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Udhayanidhi Stalin Accuses TN Government Of Favouritism


Actor/Producer Udhayanidhi Stalin has accused the Tamil Nadu Government of favouritism.  Through a tweet, Udhay alleged that the latest rule for getting exemption from entertainment tax, was to sell the film’s theatrical rights to Jazz Cinemas.

Latest rule for getting TN govt entertainment Tax exemption! Give the chennai city theatrical rights to Jazz cinemas! ???

— Udhay (@Udhaystalin) August 21, 2016

Jazz Cinemas is reportedly owned by members of Sasikalaa’s family. Sasikala is a close confidante of Tamil Nadu Chief Minister Jayalalithaa.

Actor Udhyanidhi has had some bitter experiences with the Tamil Nadu Tax Exemption Committee, with his movies being routinely denied exemption from entertainment tax. Udhay’s latest film Manidhan was denied tax exemption on the grounds that the word was not Tamil, but Sanskrit. His film with Amy Jackson – Gethu, also faced the same issue with the committee claiming that the word wasn’t a Tamil word at all. It was only after he contested the issue in court, that he won a ruling in his favour.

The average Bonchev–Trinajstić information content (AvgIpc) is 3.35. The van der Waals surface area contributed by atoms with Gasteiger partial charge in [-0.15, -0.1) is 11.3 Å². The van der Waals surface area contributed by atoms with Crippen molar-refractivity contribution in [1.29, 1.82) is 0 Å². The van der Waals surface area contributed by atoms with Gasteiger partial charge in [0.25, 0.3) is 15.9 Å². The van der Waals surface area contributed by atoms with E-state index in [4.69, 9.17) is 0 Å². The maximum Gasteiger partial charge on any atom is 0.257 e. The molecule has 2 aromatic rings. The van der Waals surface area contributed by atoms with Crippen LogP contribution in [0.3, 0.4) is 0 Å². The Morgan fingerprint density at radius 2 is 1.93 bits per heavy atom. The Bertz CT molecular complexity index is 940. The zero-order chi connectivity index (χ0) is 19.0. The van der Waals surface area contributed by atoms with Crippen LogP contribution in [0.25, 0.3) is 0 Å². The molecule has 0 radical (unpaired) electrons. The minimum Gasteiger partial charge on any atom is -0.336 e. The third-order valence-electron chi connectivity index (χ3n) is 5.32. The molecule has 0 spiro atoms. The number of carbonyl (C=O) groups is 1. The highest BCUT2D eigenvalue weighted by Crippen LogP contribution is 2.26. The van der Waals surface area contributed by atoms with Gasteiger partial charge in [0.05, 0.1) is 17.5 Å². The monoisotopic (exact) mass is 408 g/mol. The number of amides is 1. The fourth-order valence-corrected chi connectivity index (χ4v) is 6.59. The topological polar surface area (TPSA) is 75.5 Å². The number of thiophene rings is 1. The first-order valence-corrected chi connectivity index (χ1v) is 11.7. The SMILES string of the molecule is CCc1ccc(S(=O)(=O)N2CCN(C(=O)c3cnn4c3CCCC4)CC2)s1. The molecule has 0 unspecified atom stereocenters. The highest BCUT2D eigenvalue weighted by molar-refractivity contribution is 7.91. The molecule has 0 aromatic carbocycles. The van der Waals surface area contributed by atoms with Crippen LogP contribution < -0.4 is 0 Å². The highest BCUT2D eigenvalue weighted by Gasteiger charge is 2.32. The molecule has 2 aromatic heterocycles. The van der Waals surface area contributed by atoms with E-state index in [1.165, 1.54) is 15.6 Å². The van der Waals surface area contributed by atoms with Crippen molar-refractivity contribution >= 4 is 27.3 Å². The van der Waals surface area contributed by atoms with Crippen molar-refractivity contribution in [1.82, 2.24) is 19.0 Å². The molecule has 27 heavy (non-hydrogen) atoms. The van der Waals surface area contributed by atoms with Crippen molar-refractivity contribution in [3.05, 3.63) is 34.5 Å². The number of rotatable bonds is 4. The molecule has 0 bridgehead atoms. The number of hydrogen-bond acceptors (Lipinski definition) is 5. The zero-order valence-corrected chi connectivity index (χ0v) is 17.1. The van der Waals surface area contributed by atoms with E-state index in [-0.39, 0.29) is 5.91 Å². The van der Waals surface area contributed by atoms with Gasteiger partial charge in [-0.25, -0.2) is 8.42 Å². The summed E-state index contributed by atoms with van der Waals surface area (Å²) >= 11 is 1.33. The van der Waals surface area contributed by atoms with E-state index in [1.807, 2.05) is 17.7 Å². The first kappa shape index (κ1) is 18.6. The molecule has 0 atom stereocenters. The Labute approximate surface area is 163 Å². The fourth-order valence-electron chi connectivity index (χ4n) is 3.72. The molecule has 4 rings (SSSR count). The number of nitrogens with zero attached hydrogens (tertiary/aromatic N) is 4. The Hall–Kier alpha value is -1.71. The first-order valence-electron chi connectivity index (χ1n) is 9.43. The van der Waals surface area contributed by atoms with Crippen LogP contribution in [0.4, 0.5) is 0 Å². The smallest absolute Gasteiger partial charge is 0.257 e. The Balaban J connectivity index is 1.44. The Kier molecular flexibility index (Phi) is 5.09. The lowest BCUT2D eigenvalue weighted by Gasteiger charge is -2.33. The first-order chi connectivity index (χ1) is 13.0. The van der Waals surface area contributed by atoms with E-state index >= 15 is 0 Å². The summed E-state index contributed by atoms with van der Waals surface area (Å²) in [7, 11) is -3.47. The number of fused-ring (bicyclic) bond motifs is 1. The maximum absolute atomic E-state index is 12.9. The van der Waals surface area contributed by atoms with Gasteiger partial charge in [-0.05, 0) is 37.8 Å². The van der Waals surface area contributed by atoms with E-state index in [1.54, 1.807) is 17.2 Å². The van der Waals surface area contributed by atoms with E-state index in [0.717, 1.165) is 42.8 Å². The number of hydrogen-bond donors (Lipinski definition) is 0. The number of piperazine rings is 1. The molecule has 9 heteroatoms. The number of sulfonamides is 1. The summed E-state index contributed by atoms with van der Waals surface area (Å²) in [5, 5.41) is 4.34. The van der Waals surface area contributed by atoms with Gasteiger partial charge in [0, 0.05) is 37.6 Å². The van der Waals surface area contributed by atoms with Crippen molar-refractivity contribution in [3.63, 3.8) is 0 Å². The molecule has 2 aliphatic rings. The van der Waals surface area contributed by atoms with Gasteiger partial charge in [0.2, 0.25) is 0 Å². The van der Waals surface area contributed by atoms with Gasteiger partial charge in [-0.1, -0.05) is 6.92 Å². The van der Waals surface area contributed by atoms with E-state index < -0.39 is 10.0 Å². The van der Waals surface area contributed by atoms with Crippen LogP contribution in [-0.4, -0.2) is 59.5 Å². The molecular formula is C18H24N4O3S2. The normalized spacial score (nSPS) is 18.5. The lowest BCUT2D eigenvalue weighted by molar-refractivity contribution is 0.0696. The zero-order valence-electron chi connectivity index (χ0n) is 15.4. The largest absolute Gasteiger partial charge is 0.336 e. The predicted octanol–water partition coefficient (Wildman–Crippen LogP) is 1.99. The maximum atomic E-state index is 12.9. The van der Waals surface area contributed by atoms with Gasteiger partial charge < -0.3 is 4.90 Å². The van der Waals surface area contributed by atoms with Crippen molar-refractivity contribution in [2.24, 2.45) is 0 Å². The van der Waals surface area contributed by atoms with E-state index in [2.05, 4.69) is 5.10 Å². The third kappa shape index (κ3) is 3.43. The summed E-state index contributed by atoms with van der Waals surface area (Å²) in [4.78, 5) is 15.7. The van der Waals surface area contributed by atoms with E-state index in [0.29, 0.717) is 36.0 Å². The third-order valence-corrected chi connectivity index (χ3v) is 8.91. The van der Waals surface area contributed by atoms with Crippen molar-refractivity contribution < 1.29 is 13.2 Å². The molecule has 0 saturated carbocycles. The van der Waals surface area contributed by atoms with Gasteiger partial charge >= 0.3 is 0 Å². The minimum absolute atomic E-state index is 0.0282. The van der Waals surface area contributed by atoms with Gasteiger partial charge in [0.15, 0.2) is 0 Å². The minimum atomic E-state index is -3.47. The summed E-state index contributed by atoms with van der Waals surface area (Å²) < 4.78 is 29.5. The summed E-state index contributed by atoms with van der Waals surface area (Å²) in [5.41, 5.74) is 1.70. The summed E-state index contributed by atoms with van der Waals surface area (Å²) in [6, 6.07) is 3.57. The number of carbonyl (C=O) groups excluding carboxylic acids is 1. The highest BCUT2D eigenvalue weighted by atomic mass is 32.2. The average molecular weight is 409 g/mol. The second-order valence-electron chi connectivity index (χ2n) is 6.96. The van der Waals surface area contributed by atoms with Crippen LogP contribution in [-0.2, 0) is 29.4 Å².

Gethu was the actor’s first and thus far, only tax-exempt film.

In the past, Udhayanidhi even alleged that it was all a part of a political vendetta.  Udhayanidhi Stalin’s father MK Stalin is the Treasurer of Dravida Munnetra Kazhagam (DMK), the arch rival of the ruling AIADMK party.


In 2009, the Tamil Nadu government introduced new norms by which only films which have a Tamil title and a ‘U’ certificate from the Censor Board will enjoy entertainment tax exemption. Failing any of these, the films are imposed a 15% tax.

In 2011, a vetting process was added. Through this, a Government-constituted panel will decide if a movie is eligible for tax exemption.

Since its inception, many filmmakers and producers have alleged that the exemption process is full of loopholes that allow people to circumvent it. Some also allege that the committee appointed to vet these films is partial. Big budget films like Anjaan and Kabali came under fire for receiving tax exemption, inspite of their violent content while a smaller film like Metro was given a A certificate.




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